Set in Le Mans in the 1930s, My Sister in this House examines the circumstances surrounding the abominable murder of an affluent woman and her daughter.
A macabre trail of eyeballs, clumps of hair and pieces of skin leads to the conjugal bed of two sisters who had, until very recently, served as their live-in maids. We are introduced to these, Christine and Lea, as they begin their employment.
Wretchedly poor, they send every sous home to their mother, by all accounts a tyrant. Eventually they sever ties and, assuming the role of mother and daughter, scrimp to furnish themselves with a meagre living.
The victims, Madame Danzard and Isabelle, live lavishly alongside their serfs yet relatively speaking, they are as frugal as they; a good deal of energy is expended on worsening Christine and Leas lot demanding much more for much less. Wealth is stockpiled and useless.
The stage is effectively spit in two, with separate but indistinct performances running alongside, picked out by lighting alone. The factions interdependency is complex and provides four demanding and subtle roles. If occasionally a touch melodramatic, the play is well acted throughout and tightly composed.
With parallelism providing such an overt organising principle, there is perhaps more to Kesselmans play than the obvious Marxist interpretation. Of course, likening and contrasting the characters restores them as human beings, and in doing so exposes their social differentiation as an artifice.
Moreover, linking the suffering of the sisters to their employers decadent lifestyle and in particular its continuation day-by-day, generation-by-generation is enough to leave any vaguely left-leaning spectator overcome with guilt. I soon found myself scrutinising the labels in my shirts and shoes for evidence of economic injustice.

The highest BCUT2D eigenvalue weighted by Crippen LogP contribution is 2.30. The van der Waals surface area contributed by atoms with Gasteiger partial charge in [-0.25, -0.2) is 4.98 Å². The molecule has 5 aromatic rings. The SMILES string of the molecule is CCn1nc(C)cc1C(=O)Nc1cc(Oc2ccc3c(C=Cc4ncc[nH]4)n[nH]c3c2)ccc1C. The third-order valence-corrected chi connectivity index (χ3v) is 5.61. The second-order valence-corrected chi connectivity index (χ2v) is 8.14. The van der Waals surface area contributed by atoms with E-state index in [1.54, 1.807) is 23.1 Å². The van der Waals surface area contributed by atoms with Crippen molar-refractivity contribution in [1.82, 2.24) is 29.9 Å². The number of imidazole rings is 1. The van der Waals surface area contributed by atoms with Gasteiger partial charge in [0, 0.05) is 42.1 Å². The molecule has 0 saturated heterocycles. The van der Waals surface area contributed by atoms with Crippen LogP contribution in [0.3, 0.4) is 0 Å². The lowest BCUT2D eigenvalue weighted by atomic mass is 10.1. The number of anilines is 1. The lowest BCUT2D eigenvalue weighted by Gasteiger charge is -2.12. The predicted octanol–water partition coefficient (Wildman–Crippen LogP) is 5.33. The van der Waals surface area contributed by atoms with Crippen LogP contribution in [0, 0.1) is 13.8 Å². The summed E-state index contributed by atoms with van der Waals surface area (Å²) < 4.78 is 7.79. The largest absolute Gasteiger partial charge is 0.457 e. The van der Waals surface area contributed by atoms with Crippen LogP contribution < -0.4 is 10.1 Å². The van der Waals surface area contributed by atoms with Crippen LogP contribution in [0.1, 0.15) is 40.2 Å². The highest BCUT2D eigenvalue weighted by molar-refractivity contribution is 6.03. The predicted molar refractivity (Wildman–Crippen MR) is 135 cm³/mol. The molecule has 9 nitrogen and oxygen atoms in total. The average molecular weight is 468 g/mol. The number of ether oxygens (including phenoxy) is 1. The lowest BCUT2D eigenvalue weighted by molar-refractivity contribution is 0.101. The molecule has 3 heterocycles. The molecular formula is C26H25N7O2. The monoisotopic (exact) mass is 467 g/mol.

More interesting, however, is the equation of violence. Physically, the sisters barbarity is without precedence it is unexpected and shocking. Indeed, the play desperately wants to disown it, and almost succeeds in squeezing it out altogether; it remains only as a footnote, an epilogue, a dogged refusal to allow the status-quo to conveniently rearrange and itself. We do not witness the horror. It is recounted dispassionately, itemised.
But the victims violence, if less visible, is as if not more palpable; there is no clawing or gorging, just a dull-ache brought on by years of pedantry and bullying. Extreme as Lea and Christines retribution may appear, it is all too easy to empathise with their butchery. The guillotine beckons, but the revolutionary fervour is conspicuous by its absence.
Of its ninety minutes, eighty-eight build to My Sisters ghastly climax: failure to manage the tension would be lethal. The incest, the lesbianism, the psychological damage could all be so easily overstated but these are kept firmly in place, enriching the narrative rather than seeking to explain anything or play for shock value. Linthwaite tells the story with commendable economy. A character-study could never aspire to this level of sophistication.